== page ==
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Homework Help: Integral on sequence

  1. Sep 10, 2011 #1
    1. The problem statement, all variables and given/known data
    show that holds,

    [itex] \sum\limits_{n=1}^{\infty}\int\limits_{0}^{\frac{\pi}{2}}\frac{(2n-1) sin(2n-1) x}{n^2(n+1)}dx = \sum\limits_{n=2}^{\infty}\frac{1}{n^2}[/itex]

    2. Relevant equations

    3. The attempt at a solution

    Actually, I have no idea how should I start.
  2. jcsd
  3. Sep 10, 2011 #2
    This reduces to


    Now, calculate the integral.
  4. Sep 10, 2011 #3
    thank you very much for your help, I calculate the integral;

    [itex]= \sum\limits_{n=1}^{\infty}\frac{(2n-1)}{n^2(n+1)}\Big( \frac{-1}{(2n-1)} \cos((2n-1)x) \vert_{0}^{\frac{\Pi}{2}} \Big)[/itex]

    [itex]= \sum\limits_{n=1}^{\infty}\frac{-1}{n^2(n+1)} \Big( cos((2n-1)\frac{\Pi}{2}) -1 \Big)[/itex]

    [itex]= \sum\limits_{n=1}^{\infty} \frac{1- cos((2n-1)\frac{\Pi}{2}) }{n^2(n+1)}[/itex]

    for [itex]n=1[/itex], this summation becomes [itex]\frac{1}{2}[/itex]


    [itex]\frac{1}{2} +\sum\limits_{n=2}^{\infty} \frac{1- cos((2n-1)\frac{\Pi}{2}) }{n^2(n+1)}[/itex]

    it becomes like that. but here how should I continue to show that this equation equal to

    [itex] \sum\limits_{n=2}^{\infty} \frac{1}{n^2}[/itex]

  5. Sep 10, 2011 #4
    OK, but [itex]\cos((2n-1)\pi/2)[/itex] can be calculated, right??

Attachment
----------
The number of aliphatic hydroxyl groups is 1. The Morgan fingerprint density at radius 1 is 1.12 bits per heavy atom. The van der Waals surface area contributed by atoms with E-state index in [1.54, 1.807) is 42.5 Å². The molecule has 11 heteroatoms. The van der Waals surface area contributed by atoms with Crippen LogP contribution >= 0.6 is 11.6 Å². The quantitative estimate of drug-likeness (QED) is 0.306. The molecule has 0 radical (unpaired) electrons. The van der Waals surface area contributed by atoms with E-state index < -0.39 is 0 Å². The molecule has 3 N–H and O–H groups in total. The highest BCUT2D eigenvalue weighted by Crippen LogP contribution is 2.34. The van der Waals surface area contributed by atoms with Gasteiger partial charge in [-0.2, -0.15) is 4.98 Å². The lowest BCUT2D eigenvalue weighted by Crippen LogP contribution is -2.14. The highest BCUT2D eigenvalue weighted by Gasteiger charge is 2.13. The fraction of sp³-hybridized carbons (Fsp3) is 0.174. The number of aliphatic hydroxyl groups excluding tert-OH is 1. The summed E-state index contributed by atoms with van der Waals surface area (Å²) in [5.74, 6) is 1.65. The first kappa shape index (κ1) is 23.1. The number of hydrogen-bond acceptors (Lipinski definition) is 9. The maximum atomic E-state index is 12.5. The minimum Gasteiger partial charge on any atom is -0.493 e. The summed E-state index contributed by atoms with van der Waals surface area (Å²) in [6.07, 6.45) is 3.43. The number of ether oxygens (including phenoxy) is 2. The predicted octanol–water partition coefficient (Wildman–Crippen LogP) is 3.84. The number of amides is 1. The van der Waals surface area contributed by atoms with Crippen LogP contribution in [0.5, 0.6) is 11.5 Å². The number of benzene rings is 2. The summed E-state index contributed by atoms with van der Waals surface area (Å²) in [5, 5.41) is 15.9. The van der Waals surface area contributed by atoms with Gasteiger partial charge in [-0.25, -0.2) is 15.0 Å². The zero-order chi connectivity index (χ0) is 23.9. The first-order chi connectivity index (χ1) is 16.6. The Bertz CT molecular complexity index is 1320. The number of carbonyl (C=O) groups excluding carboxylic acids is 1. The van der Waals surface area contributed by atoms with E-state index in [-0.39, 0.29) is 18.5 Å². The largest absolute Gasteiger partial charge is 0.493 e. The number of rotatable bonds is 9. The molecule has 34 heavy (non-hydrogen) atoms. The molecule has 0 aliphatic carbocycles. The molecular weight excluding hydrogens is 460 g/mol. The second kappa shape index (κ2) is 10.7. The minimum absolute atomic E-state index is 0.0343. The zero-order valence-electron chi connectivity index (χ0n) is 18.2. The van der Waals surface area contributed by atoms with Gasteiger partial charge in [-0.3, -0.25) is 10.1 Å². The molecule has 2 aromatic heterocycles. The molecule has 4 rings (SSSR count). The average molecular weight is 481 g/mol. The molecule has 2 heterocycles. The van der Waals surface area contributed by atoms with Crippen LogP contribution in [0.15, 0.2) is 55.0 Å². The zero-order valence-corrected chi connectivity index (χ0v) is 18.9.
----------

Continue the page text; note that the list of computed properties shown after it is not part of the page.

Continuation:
I have no idea why you drop the summation here...
  6. Sep 10, 2011 #5
    Ok if I rewrite it, finally it becomes
    [itex]\[=\sum\limits_{n=1}^{\infty}\frac{1- \cos((2n-1)\frac{\Pi}{2})}{n^2(n+1)}\][/itex]
    [itex]\[=\sum\limits_{n=1}^{\infty}\frac{1- \cos(n \Pi - \frac{\Pi}{2})}{n^2(n+1)}\][/itex]
    [itex]\[=\sum\limits_{n=1}^{\infty}\frac{1- \Big(\cos(n\Pi)\cos(\frac{\Pi}{2}) + \sin(n\Pi)\sin(\frac{\Pi}{2})\Big)}{n^2(n+1)}\][/itex]

    actually I can't go on ..

    how it is equal to
  7. Sep 10, 2011 #6
    OK, now split


    into partial fractions...
  8. Sep 10, 2011 #7
    ok now I think we found, can you check,

    [itex]=\sum\limits_{n=1}^{\infty}\frac{1}{n^2} - \sum\limits_{n=1}^{\infty}\frac{1}{n(n+1)}[/itex]
    [itex]=\sum\limits_{n=1}^{\infty}\frac{1}{n^2} - \Big( \sum\limits_{n=1}^{\infty}\frac{1}{n}- \sum\limits_{n=1}^{\infty}\frac{1}{(n+1)} \Big)[/itex]
    [itex]=\sum\limits_{n=1}^{\infty}\frac{1}{n^2} - 1[/itex]

    thank you very much....
  9. Sep 10, 2011 #8
    Nonono, you can't write that. [itex]\sum_{n=1}^{+\infty}{\frac{1}{n}}[/itex] is infinity. So what's standing there is infinity - infinity. This doesn't make any sense.

    You'll need another way to calculate


    Write out the first 10 terms of the sum and see if you notice anything...
  10. Sep 10, 2011 #9
    [itex]=\sum\limits_{n=1}^{\infty}\Big( \frac{1}{n} - \frac{1}{n+1} \Big)[/itex]
    [itex]= \Big( \frac{1}{1} - \frac{1}{2} \Big)[/itex]
    [itex]~~+ \Big( \frac{1}{2} - \frac{1}{3} \Big)[/itex]
    [itex]~~+ \Big( \frac{1}{3} - \frac{1}{4} \Big)[/itex]
    [itex]~~+ \Big( \frac{1}{4} - \frac{1}{5} \Big)[/itex]
    and so on,
    then it is equal to [itex] 1 [/itex]
  11. Sep 10, 2011 #10
    Yes, that is the correct reasoning!!
  12. Sep 10, 2011 #11
    Thank you very much..
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